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House Republicans have said they won’t begin to write a counteroffer until the Senate passes a bill, which is why the timing of a Senate vote matters.

Adding to the drama is a silence between Mr. Reid and Mr. Boehner, who haven’t spoken for days.

Mr. Reid told reporters that he doesn’t see any need to talk because Senate Democrats have made it clear that they will not negotiate and will accept nothing but a “clean” continuing resolution and debt ceiling deal.

“There’s no need for conversation. We’ve spoken loudly and clearly and we have the support of the president,” Mr. Reid said.

Mr. Boehner, though, was just as adamant that conditions must be attached to any final bill. He said a “clean” continuing resolution, or “CR” in Capitol Hill-speak, cannot clear the House.

But there was one area of agreement — House Republicans said they wanted the Senate to vote sooner rather than later.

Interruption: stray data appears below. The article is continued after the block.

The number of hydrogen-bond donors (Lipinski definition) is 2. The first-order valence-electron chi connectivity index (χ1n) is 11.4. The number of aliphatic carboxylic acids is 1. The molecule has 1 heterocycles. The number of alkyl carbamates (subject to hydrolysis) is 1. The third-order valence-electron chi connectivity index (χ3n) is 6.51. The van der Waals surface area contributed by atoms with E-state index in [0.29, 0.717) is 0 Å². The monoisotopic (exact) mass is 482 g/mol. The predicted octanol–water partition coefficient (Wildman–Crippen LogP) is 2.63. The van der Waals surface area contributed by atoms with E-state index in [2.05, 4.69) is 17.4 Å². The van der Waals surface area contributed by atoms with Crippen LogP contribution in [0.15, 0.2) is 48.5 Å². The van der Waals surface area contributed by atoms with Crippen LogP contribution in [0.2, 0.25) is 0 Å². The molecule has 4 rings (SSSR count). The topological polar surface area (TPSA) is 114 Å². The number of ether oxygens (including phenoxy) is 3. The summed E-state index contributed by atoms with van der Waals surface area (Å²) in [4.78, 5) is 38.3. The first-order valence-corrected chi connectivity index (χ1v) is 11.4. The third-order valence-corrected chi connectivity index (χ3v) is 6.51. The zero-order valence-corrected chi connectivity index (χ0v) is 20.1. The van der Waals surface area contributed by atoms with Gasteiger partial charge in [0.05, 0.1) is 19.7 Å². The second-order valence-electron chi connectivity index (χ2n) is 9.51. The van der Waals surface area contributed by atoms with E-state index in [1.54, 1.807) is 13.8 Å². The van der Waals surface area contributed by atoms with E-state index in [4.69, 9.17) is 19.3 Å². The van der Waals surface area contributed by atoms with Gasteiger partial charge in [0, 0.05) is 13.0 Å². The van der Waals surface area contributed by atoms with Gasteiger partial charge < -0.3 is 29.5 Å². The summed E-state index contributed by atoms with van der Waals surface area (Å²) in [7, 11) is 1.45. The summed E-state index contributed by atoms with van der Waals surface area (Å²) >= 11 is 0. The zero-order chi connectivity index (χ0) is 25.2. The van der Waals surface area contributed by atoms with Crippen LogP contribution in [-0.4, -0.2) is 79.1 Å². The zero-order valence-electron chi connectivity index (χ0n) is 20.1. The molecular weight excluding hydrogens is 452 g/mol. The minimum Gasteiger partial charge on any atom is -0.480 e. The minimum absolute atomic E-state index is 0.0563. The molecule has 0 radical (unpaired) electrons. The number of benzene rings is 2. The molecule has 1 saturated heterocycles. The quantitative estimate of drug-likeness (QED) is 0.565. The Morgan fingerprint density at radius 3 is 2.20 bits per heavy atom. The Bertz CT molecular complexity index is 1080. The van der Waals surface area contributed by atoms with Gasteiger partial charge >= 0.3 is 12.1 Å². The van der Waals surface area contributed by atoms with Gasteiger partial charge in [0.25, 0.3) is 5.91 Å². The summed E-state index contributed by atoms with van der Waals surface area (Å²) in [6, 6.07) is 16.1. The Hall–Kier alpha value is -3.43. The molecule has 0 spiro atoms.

“I want to see the CR matter completed as quickly as we can to get on then with the debt ceiling because the time is running out, so we’ve got two major time deadlines we’re struggling with here,” said House Appropriations Committee Chairman Harold Rogers, Kentucky Republican. “It’s important to get the CR over with as soon as we can.”

Despite Mr. Boehner’s insistence that a clean continuing resolution will not pass the House, one House Democrat said he thinks the Republicans are warming to the idea.

“I feel like the appetite is rising to accept the Senate CR quickly when it gets over here,” Rep. Robert E. Andrews, New Jersey Democrat, told reporters Thursday afternoon.

Mr. Andrews said that the “mature reality” is that nothing but the Senate continuing resolution will be able to get the 218 votes required to pass the House.

He also said Republicans can return to their constituents and say they tried their best to defund Obamacare and may get another opportunity in the fight over raising the debt limit.

Indeed, House Republicans are considering a list of conditions that they will attach to the debt bill, including construction of the Keystone XL pipeline, limits on malpractice lawsuits, and a one-year delay of the health care law.

“The president says, ‘I’m not going to negotiate.’ Well, I’m sorry, but it just doesn’t work that way,” Mr. Boehner said.